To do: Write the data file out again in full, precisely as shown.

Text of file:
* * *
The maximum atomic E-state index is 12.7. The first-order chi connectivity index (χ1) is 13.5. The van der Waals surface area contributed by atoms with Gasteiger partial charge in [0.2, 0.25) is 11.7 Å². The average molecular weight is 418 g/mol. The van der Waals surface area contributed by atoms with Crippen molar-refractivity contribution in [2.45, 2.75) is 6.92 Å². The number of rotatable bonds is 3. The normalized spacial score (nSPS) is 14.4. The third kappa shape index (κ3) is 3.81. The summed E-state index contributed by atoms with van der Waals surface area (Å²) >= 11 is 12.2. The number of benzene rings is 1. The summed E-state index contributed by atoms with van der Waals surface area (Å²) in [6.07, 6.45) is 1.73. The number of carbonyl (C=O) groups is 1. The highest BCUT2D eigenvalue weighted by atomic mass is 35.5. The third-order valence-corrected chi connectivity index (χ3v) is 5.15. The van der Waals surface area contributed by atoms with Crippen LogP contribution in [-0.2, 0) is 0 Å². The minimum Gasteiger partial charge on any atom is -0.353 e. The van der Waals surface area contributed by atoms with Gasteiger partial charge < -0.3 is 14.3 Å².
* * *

The maximum atomic E-state index is 12.7. The first-order chi connectivity index (χ1) is 13.5. The van der Waals surface area contributed by atoms with Gasteiger partial charge in [0.2, 0.25) is 11.7 Å². The average molecular weight is 418 g/mol. The van der Waals surface area contributed by atoms with Crippen molar-refractivity contribution in [2.45, 2.75) is 6.92 Å². The number of rotatable bonds is 3. The normalized spacial score (nSPS) is 14.4. The third kappa shape index (κ3) is 3.81. The summed E-state index contributed by atoms with van der Waals surface area (Å²) >= 11 is 12.2. The number of benzene rings is 1. The summed E-state index contributed by atoms with van der Waals surface area (Å²) in [6.07, 6.45) is 1.73. The number of carbonyl (C=O) groups is 1. The highest BCUT2D eigenvalue weighted by atomic mass is 35.5. The third-order valence-corrected chi connectivity index (χ3v) is 5.15. The van der Waals surface area contributed by atoms with Crippen LogP contribution in [-0.2, 0) is 0 Å². The minimum Gasteiger partial charge on any atom is -0.353 e. The van der Waals surface area contributed by atoms with Gasteiger partial charge < -0.3 is 14.3 Å².